Solute-solvent interactions are the governing parameters of many physicochemical properties such as viscosity and solute solubility. Previous studies have already revealed that the intermolecular interactions vary non-linearly with molar fraction, which implies that mixed solvents could be designed to be chemically functional solvents, for example, the novel electrolytic solutions and reaction fields. However, predicting the controllable non-linear intermolecular interactions in mixed solvents becomes essentially impractical without experimental verification. Therefore, there is need for a physicochemical theory that can simulate mixed solvents’ properties without depending directly on experimentally derived parameters. In line with this, the ab initio effective fragment potential technique has been largely investigated. Unfortunately, most of the published reports on this topic only focus on micro solvation.
To this note, Professor Hirotoshi Mori and his PhD student Nahoko Kuroki at Ochanomizu University in Japan investigated the applicability of effective fragment potential version 2 – molecular dynamics (EFP2-MD) simulations in predicting thermochemical excess properties of unknown solvent mixtures. Explicitly, they purposed to explore the systematic prediction of excess volume for water-methanol binary mixture and its viability. Their work is currently published in the research journal, Chemical Physics Letters.
The research technique employed commenced with the optimization of the molecular structures of water and methanol. Next, at the optimum structures for each basis set, ab initio polarizable EFP2 force fields were determined. The researchers then went ahead and performed the EFP2-MD simulations for water-methanol binary liquid mixtures with 11 different methanol molar fractions at specified intervals. Lastly, a set of 150 picoseconds equilibration and 100 picoseconds production runs were performed to evaluate the volume and the density of each water-methanol binary mixture.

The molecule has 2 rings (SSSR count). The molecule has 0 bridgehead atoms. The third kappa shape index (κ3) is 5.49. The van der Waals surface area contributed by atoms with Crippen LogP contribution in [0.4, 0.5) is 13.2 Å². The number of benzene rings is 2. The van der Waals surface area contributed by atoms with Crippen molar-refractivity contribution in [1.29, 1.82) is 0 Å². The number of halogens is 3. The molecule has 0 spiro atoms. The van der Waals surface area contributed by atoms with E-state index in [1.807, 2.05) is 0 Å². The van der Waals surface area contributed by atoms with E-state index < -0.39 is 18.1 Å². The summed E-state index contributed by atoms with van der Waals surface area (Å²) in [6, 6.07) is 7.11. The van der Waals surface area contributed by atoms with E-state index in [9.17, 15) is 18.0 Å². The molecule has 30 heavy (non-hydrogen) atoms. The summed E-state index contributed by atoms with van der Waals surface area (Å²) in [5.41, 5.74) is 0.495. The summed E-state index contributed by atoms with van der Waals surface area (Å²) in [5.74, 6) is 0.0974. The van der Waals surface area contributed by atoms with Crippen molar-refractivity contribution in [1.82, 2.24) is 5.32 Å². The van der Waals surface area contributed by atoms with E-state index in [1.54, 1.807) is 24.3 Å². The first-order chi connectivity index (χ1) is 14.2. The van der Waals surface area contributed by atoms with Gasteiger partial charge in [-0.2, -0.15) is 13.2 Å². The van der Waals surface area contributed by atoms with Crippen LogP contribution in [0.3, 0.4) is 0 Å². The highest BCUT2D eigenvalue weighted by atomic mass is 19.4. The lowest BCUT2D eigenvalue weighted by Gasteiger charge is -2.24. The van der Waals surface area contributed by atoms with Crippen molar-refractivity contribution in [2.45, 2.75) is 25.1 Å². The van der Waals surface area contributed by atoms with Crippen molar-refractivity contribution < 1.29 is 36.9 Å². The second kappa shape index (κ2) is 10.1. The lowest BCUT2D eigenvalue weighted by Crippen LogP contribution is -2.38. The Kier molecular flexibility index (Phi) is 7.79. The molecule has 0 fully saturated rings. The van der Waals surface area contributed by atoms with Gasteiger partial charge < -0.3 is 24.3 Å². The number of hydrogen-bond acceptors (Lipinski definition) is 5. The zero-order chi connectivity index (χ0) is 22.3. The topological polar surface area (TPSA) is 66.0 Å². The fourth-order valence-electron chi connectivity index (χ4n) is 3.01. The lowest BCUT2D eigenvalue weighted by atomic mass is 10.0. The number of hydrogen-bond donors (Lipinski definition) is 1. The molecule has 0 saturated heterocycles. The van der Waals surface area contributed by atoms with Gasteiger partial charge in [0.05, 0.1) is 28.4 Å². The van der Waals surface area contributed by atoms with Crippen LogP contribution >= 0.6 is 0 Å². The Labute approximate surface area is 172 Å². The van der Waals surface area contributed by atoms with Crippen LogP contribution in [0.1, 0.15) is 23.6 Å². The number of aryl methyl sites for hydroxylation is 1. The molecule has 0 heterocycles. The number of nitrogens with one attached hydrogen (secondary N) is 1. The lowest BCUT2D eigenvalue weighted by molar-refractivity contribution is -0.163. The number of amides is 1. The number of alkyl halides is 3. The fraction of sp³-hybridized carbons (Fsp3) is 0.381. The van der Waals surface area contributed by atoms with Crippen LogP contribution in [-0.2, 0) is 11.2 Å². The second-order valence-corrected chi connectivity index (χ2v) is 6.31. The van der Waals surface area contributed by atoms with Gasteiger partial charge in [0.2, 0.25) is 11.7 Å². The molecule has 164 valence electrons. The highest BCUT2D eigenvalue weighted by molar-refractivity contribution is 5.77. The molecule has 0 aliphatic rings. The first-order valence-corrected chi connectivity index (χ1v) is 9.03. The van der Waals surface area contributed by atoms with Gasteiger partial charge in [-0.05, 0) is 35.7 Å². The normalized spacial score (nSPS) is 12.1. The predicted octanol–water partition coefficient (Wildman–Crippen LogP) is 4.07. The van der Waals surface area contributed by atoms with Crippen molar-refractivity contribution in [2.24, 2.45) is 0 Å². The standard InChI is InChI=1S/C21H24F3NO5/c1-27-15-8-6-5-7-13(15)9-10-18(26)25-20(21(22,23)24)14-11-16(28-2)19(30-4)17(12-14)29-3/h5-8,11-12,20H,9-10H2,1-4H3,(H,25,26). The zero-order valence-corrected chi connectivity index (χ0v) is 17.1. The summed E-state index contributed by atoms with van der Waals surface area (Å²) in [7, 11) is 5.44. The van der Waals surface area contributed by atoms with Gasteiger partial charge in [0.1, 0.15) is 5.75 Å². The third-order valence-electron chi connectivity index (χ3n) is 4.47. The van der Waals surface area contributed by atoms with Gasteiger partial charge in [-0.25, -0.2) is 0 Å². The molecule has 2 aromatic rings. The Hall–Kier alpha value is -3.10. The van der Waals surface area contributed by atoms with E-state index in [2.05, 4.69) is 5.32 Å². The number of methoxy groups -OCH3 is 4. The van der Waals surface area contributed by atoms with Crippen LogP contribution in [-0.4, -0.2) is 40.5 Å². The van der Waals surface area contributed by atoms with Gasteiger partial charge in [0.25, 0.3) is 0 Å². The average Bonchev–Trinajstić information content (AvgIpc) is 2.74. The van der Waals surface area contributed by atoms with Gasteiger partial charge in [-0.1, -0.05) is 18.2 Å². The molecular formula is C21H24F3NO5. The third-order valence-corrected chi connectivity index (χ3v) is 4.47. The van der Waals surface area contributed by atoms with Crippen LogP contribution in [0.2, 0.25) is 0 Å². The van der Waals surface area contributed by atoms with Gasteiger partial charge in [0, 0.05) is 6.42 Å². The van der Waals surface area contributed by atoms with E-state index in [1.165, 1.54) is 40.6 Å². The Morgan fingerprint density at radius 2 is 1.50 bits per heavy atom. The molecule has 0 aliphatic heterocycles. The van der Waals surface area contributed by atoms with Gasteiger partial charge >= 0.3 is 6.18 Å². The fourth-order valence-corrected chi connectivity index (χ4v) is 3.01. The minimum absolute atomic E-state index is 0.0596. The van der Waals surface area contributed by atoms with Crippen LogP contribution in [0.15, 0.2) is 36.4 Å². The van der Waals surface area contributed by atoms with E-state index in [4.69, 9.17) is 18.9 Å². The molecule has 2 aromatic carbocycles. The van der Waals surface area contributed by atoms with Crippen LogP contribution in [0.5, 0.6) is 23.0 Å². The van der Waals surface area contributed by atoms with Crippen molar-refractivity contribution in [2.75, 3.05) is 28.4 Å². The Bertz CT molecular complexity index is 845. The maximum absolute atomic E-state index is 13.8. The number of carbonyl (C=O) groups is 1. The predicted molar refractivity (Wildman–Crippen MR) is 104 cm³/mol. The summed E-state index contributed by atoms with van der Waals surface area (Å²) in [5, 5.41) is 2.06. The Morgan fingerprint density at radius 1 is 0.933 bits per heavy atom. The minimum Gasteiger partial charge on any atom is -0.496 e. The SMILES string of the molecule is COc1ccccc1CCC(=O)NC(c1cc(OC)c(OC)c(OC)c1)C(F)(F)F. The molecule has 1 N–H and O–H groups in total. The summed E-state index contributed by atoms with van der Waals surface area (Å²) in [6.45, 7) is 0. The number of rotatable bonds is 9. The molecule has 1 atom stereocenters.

The authors observed that reproducing the experimental excess molar volume (a mixed solvent property) was very difficult by classical molecular dynamics simulations that employ pre-optimized force field parameters. Additionally, a comparison of the accuracy of the EFP2-MD simulations with effective fragment potentials expanded by four different basis sets was seen to reveal the significance of obtaining superior accuracy for describing intermolecular interactions in liquid mixtures.
The authors’ study successfully reported on the applicability of EFP2-MD simulations to mixed solvent systems with a set of numerical examples for various water-methanol binary liquid mixtures. Generally, it was observed that contrary to classical molecular dynamics simulations, the ab initio EFP2-MD simulations were promising from both an accuracy and computational point of view. The authors have also published an article representing the applicability of EFP2-molecular dynamics simulations to ionic liquids, which is promising as CO2 absorbate and non-volatile electrolyte. Altogether, this work has shown that it is possible to predict mixed solvents’ properties by EFP2-MD simulations. In the field of chemical engineering, it is very important to design chemical function of mixed liquids. The EFP2-MD method will open novel insights for chemical engineering in the future.
Nahoko Kuroki, Hirotoshi Mori. Applicability of effective fragment potential version 2 – Molecular dynamics (EFP2-MD) simulations for predicting excess properties of mixed solvents. Chemical Physics Letters, volume 694 (2018) page 82–85.Go To Chemical Physics Letters
Nahoko Kuroki, Hirotoshi Mori. Effective fragment potential version 2 – Molecular dynamics (EFP2-MD) simulation for investigating solution structures of ionic liquids. Chemistry Letters, volume 45 (2018) page 1009–1011.
Go To Chemistry Letters